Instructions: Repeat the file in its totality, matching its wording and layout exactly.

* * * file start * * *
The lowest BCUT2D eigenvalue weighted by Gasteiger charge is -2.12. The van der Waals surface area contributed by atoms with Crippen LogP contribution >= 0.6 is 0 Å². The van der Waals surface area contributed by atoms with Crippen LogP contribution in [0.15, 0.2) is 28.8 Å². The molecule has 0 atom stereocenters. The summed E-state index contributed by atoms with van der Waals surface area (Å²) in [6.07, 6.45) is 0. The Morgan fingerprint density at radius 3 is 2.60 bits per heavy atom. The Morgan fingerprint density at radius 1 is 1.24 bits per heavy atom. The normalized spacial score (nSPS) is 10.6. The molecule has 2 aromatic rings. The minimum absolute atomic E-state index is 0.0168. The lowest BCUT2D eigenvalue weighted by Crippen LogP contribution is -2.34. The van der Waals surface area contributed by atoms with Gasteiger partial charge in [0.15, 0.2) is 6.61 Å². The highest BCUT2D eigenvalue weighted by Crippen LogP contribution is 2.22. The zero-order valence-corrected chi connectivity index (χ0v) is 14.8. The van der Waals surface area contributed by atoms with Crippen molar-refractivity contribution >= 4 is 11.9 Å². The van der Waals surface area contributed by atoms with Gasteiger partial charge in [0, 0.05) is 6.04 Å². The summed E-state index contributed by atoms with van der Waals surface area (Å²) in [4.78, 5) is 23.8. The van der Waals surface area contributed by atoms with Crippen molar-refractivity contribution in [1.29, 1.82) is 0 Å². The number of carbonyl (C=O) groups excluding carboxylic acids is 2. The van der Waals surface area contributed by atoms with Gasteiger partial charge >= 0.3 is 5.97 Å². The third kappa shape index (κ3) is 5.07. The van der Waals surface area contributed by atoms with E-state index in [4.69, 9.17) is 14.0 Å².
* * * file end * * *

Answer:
The lowest BCUT2D eigenvalue weighted by Gasteiger charge is -2.12. The van der Waals surface area contributed by atoms with Crippen LogP contribution >= 0.6 is 0 Å². The van der Waals surface area contributed by atoms with Crippen LogP contribution in [0.15, 0.2) is 28.8 Å². The molecule has 0 atom stereocenters. The summed E-state index contributed by atoms with van der Waals surface area (Å²) in [6.07, 6.45) is 0. The Morgan fingerprint density at radius 3 is 2.60 bits per heavy atom. The Morgan fingerprint density at radius 1 is 1.24 bits per heavy atom. The normalized spacial score (nSPS) is 10.6. The molecule has 2 aromatic rings. The minimum absolute atomic E-state index is 0.0168. The lowest BCUT2D eigenvalue weighted by Crippen LogP contribution is -2.34. The van der Waals surface area contributed by atoms with Gasteiger partial charge in [0.15, 0.2) is 6.61 Å². The highest BCUT2D eigenvalue weighted by Crippen LogP contribution is 2.22. The zero-order valence-corrected chi connectivity index (χ0v) is 14.8. The van der Waals surface area contributed by atoms with Crippen molar-refractivity contribution >= 4 is 11.9 Å². The van der Waals surface area contributed by atoms with Gasteiger partial charge in [0, 0.05) is 6.04 Å². The summed E-state index contributed by atoms with van der Waals surface area (Å²) in [4.78, 5) is 23.8. The van der Waals surface area contributed by atoms with Crippen molar-refractivity contribution in [1.29, 1.82) is 0 Å². The number of carbonyl (C=O) groups excluding carboxylic acids is 2. The van der Waals surface area contributed by atoms with Gasteiger partial charge >= 0.3 is 5.97 Å². The third kappa shape index (κ3) is 5.07. The van der Waals surface area contributed by atoms with E-state index in [4.69, 9.17) is 14.0 Å².